Labelling in Mental Health Disorders Essay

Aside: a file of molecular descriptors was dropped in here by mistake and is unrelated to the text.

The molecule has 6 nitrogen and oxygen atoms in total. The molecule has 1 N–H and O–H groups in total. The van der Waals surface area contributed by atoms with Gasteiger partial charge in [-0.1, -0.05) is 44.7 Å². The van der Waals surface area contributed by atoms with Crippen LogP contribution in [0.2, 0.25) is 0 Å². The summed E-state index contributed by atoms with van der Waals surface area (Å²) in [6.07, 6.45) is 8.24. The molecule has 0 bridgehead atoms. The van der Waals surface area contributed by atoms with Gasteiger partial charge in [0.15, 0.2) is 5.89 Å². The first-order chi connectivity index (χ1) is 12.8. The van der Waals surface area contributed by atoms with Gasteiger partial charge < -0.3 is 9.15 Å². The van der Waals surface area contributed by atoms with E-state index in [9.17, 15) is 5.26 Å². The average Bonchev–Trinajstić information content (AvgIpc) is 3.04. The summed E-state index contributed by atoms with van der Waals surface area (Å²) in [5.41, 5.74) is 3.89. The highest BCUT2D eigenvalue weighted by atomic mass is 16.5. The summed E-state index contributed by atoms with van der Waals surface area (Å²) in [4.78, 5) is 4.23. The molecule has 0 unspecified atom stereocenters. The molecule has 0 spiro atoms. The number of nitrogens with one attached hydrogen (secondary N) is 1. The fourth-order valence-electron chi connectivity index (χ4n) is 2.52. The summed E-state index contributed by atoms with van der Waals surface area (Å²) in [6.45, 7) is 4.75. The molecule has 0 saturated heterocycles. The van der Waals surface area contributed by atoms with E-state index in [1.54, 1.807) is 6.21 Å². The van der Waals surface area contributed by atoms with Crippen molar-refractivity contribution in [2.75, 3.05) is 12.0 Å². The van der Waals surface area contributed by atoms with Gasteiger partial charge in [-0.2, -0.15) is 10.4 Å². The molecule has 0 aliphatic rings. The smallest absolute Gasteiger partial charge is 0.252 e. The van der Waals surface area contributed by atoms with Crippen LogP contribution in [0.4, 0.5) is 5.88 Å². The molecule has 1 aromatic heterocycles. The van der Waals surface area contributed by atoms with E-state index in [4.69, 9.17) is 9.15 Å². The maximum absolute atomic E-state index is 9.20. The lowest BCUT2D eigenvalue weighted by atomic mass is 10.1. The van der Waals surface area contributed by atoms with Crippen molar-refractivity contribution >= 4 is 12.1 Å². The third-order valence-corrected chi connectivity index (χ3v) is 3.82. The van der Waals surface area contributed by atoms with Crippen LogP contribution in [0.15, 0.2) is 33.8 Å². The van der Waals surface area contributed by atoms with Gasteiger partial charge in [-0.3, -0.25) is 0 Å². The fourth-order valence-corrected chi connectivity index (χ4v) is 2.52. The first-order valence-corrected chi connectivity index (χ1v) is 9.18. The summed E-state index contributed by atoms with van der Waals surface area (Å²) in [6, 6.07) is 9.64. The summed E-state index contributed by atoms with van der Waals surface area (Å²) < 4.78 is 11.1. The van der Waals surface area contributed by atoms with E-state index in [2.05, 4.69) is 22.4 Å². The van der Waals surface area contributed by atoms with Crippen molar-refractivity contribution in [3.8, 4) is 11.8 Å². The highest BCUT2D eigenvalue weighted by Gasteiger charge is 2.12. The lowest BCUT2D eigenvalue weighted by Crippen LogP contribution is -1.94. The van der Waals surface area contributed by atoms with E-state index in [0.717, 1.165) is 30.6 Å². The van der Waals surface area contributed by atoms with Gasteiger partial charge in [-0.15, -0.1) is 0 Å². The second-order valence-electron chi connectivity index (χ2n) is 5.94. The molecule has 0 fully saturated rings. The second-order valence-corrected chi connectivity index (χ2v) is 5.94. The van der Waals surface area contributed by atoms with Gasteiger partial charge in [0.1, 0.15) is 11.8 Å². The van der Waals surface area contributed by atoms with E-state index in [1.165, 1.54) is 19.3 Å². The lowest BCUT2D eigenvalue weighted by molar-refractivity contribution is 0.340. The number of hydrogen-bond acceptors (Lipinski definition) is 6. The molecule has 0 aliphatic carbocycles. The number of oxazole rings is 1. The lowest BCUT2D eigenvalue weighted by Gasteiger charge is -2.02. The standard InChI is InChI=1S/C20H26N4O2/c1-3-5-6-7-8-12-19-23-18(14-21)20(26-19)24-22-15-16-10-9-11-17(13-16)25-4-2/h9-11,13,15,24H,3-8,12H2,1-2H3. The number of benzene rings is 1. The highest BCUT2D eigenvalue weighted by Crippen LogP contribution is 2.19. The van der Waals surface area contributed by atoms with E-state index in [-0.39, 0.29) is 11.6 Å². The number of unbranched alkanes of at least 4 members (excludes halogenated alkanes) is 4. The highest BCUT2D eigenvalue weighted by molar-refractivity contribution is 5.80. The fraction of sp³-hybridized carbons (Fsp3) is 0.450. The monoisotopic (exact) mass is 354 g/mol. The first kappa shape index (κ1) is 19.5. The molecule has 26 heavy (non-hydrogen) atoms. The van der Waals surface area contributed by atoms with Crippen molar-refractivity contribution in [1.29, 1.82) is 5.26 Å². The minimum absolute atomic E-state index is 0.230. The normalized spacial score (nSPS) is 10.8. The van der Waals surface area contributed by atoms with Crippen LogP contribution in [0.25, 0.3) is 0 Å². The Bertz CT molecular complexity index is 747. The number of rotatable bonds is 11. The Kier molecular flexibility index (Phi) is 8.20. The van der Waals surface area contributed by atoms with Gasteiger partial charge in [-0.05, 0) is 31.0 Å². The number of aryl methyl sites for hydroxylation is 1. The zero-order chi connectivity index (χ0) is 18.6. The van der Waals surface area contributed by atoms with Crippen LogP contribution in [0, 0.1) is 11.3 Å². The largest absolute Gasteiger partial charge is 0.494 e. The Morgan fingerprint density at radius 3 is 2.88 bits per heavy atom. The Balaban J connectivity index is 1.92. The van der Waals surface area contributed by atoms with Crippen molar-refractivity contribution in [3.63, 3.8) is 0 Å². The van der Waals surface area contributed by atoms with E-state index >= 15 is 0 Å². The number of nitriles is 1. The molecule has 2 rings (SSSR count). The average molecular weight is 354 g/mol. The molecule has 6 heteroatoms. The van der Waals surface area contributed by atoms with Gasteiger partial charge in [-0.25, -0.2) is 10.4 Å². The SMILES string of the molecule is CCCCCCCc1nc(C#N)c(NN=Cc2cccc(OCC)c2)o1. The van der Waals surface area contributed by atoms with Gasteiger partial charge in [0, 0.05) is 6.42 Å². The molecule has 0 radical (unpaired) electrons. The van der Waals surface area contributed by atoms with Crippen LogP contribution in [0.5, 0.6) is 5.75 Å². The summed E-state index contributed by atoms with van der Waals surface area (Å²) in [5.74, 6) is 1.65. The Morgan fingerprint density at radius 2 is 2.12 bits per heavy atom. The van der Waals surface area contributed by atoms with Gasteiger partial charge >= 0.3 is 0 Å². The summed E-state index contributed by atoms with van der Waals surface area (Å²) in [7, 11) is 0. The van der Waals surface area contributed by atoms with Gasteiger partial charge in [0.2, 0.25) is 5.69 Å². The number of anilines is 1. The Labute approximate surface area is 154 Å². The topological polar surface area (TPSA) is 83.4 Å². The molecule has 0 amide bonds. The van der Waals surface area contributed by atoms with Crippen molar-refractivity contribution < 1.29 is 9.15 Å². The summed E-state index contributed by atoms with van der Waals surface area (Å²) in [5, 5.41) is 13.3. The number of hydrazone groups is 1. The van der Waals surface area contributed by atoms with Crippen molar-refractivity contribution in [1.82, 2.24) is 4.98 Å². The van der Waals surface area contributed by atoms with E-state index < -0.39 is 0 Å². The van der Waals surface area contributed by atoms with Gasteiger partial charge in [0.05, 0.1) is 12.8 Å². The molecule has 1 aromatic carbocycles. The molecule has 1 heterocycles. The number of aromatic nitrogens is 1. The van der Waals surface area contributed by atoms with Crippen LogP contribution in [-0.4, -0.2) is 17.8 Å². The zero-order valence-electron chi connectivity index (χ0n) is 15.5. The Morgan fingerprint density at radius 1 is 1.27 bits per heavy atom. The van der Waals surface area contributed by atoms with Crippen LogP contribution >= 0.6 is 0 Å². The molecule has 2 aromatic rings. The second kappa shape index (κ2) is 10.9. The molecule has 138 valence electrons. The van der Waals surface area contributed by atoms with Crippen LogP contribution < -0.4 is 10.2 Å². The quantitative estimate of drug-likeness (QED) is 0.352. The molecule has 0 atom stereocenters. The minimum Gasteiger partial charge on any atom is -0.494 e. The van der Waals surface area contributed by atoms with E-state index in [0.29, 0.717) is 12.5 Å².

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How useful is a labelling system in the classification of mental health disorders? Critically discuss the advantages in terms of treatment and research, and disadvantages in terms of stigma and misunderstanding from the general public. In the nineteenth century people suffering from mental disorders were treated in asylums. In the same century scientific methodology and the classification of mental disorders through experimentation and observation started to see light. Emil Kraepelin was the first one to develop a classification system. He classified all mental disorders known at this time into thirteen categories. He did it by grouping the common aetiology and descriptive categories based on symptoms similarities. The descriptive diagnosis classification system that we are using today is the one devised by Kraepelin. (Schwartz 2000). Weir and Oie 1996 described the classification system as a functional, standardised and validated mean of grouping objects and phenomena. A mental health professional classify the disorder according to the patterns of behaviour, thought and emotion. The Diagnostic and Statistical Manual of Mental Disorders, 4th edition (text revision) (DSM- IV- TR) (American Psychiatric Association 2000) and the International Statistical Classification of Diseases and Related Health Problems (ICD- 10 – AM) (WHO 1992) was a product of research developed as the universal system of classification. An understanding of the system classification allows mental health professionals to communicate effectively and professionally to other health disciplines in participating collaboratively in the patient’s care, to contribute to clinical problem solving and in attributing appropriate therapy interventions (Clinton & Nelson 1996). The classification system has lots of benefits and limitations as well. Benefits of classification system include: * Reducing
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